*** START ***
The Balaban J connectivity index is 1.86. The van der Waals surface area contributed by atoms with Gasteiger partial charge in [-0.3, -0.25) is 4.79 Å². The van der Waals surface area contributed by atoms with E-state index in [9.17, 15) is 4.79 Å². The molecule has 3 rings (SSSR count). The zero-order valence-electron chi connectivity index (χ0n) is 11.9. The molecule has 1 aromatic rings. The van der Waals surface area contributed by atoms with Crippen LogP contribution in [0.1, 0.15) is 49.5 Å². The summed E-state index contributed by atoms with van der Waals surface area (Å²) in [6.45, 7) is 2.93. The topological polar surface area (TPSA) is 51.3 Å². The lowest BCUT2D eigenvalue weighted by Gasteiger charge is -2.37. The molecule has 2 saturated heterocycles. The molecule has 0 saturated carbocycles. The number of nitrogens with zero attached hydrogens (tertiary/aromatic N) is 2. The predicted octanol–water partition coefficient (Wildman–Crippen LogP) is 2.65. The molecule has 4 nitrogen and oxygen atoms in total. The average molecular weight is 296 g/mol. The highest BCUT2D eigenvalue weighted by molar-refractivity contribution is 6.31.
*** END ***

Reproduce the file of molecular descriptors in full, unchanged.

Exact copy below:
The Balaban J connectivity index is 1.86. The van der Waals surface area contributed by atoms with Gasteiger partial charge in [-0.3, -0.25) is 4.79 Å². The van der Waals surface area contributed by atoms with E-state index in [9.17, 15) is 4.79 Å². The molecule has 3 rings (SSSR count). The zero-order valence-electron chi connectivity index (χ0n) is 11.9. The molecule has 1 aromatic rings. The van der Waals surface area contributed by atoms with Crippen LogP contribution in [0.1, 0.15) is 49.5 Å². The summed E-state index contributed by atoms with van der Waals surface area (Å²) in [6.45, 7) is 2.93. The topological polar surface area (TPSA) is 51.3 Å². The lowest BCUT2D eigenvalue weighted by Gasteiger charge is -2.37. The molecule has 2 saturated heterocycles. The molecule has 0 saturated carbocycles. The number of nitrogens with zero attached hydrogens (tertiary/aromatic N) is 2. The predicted octanol–water partition coefficient (Wildman–Crippen LogP) is 2.65. The molecule has 4 nitrogen and oxygen atoms in total. The average molecular weight is 296 g/mol. The highest BCUT2D eigenvalue weighted by molar-refractivity contribution is 6.31.